Tom Buchanan and Jay Gatsby

The philosopher Simone Weil once said “the glossy surface of our civilization hides a real intellectual decadence”. In the Great Gatsby, the surface-level sophistication of Jay Gatsby, Daisy and Tom Buchanan hides a shallowness of spirit, made possible through inherited extreme wealth and privilege. The conflict comes to a deadly and tragic end between Daisy between her husband, Tom Buchanan and Jay Gatsby who has developed all-consuming infatuation for Daisy developed after a single fling many years earlier.  Underlying this specific tragedy, are streams of entitlement and decadence running through each of the central characters in the story in different ways.

Tom Buchanan comes to his decadence as a birth-right. He inherits obscene wealth and privilege. Moving from place to place around the globe before taking residence in an upscale neighborhood near Manhatton. His wife, Daisy, of similar wealth and social standing enters the marriage for purely transactional reasons, taking Daisy as another possession he could just acquire at his desire. Tom “came down with a hundred people in four private cars and hired a whole floor of the Seelbach Hotel, and the day before the wedding he gave her a string of pearls valued at three hundred and fifty thousand dollars.” For her part, Daisy is drunk a half hour before the bridal dinner wanting to back out of the marriage altogether, her bridesmaid and hired helped straighten her up and set her back on a path back into Tom Buchanan, wealth, privilege and decadence. Meanwhile, Tom carries on an affair with a Myrtle Wilson, the wife of Tom’s mechanic. An affair he barely attempts to conceal and everyone seems to know about except for Daisy and Myrtle’s husband.

Jay Gatsby comes at his decadence from different circumstances. As a young officer, he had a romantic fling with Daisy, doomed by the war and economic class differences. While Daisy quickly moves on with Tom, Gatsby can’t shake her. Back from the war, he takes advantage of bootlegging during prohibition to quickly develop an enormous amount of wealth. Using that wealth in hopes of luring Daisy, he buys a mansion across the bay from Daisy’s and throws regular parties, inviting all the elites in the area hoping to get Daisy come without having to directly invite her. This scheme doesn’t work, but he soon learn’s Daisy’s cousin, Nick Carraway, the story’s narrator, happens to be his next-door neighbor. Jay uses Carraway to connect with Daisy and the conflict between Gatsby and Buchanan takes lift.

Tom is at first dismissive of Gatsby’s wealth and suspicious of his intentions. In an early conversation with Nick, he asks “‘Who is this Gatsby anyhow?’ demanded Tom suddenly. ‘Some big bootlegger?'” Tom’s suspicion of Gatsby’s designs on his wife grows. But at the same time, Jay Gatsby presumes too much of Daisy. “He wanted nothing less of Daisy than that she should go to Tom and say: ‘I never loved you.’ After she had obliterated three years with that sentence they could decide on the more practical matters to be taken.” Tom eventually gets to the bottom of Gatsby’s ill-begotten wealth, planing to use it against him to stop his design on Daisy. The event culminate in a confrontation in New York with Tom trying to pin down Gatsby’s identity and history. Gatsby retaliates with the claim that Daisy never loved Tom, something Daisy can’t fully admit to. Tom accuses Gatsby of criminal activity, shaking Daisy’s confidence in Gatsby. Daisy  “hesitated. Her eyes fell on Jordan and me with a sort of appeal, as though she realized at last what she was doing—and as though she had never, all along, intended doing anything at all. But it was done now. It was too late.”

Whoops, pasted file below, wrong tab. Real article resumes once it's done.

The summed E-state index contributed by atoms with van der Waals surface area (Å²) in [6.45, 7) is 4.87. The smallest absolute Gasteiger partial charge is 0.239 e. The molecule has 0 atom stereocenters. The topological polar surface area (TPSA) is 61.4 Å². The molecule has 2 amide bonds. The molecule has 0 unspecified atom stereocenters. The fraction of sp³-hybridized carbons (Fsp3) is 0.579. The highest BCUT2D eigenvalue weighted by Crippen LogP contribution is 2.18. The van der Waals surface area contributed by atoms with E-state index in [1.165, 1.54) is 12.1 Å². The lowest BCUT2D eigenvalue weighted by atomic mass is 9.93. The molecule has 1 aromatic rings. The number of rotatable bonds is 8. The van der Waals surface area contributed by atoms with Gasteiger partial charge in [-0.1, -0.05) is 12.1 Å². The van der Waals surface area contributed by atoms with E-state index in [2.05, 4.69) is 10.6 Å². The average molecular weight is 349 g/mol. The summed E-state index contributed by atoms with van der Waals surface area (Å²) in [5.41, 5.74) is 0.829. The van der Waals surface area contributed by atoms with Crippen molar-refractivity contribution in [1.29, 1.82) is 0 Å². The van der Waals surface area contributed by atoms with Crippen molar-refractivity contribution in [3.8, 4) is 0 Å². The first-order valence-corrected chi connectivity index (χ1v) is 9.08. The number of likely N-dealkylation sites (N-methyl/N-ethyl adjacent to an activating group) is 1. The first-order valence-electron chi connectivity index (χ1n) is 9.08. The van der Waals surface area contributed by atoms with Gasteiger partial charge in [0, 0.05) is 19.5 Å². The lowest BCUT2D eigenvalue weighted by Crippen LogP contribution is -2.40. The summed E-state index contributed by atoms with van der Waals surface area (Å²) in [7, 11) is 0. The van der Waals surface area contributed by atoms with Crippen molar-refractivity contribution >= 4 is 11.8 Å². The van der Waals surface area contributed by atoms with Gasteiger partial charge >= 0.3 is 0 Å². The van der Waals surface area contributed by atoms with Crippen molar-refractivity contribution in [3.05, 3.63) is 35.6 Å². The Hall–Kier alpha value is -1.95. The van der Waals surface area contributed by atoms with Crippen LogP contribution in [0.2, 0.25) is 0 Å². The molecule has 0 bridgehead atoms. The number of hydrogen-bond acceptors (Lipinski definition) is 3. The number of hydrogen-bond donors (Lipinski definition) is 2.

Daisy’s wavering confidence in Gatsby instills Tom with confidence ‘She’s not leaving me!’ Tom’ words suddenly down over Gatsby. ‘Certainly not for a common swindler who’d have to steal the ring he put on her finger.” Tom dismisses Daisy and Jay allowing them to drive back home together in Gatsby’s car. Daisy ends up driving and in the ultimate irony, kills Tom’s mistress and flees the scene. Gatsby ultimately gets blamed for the killing. Wilson murders Gatsby in retaliation and then kills himself. Daisy and Tom flee all responsibility leaving others to clean up the massive mess they leave behind.

Underlying this tragedy, ultimately is decadence. Obscene parties prioritizing casual indulgence over meaningful relationships. Tom’s unearned wealth puts him in a position that he can play around with other’s lives without consequence, and that inherited wealth makes him believe in the false superiority over Gatsby. Gatsby who believes his machinations can wipe away five years of Daisy’s life so that things can be as he imagines them, believing wealth no matter how ill-gotten can bridge the chasm of class. Daisy, without the courage to follow her emotions, follows through on a marriage of convenience with Tom despite serious reservations and unable to leave Tom once the instability of Gatsby’s wealth reveal themselves. Decadence all the way through.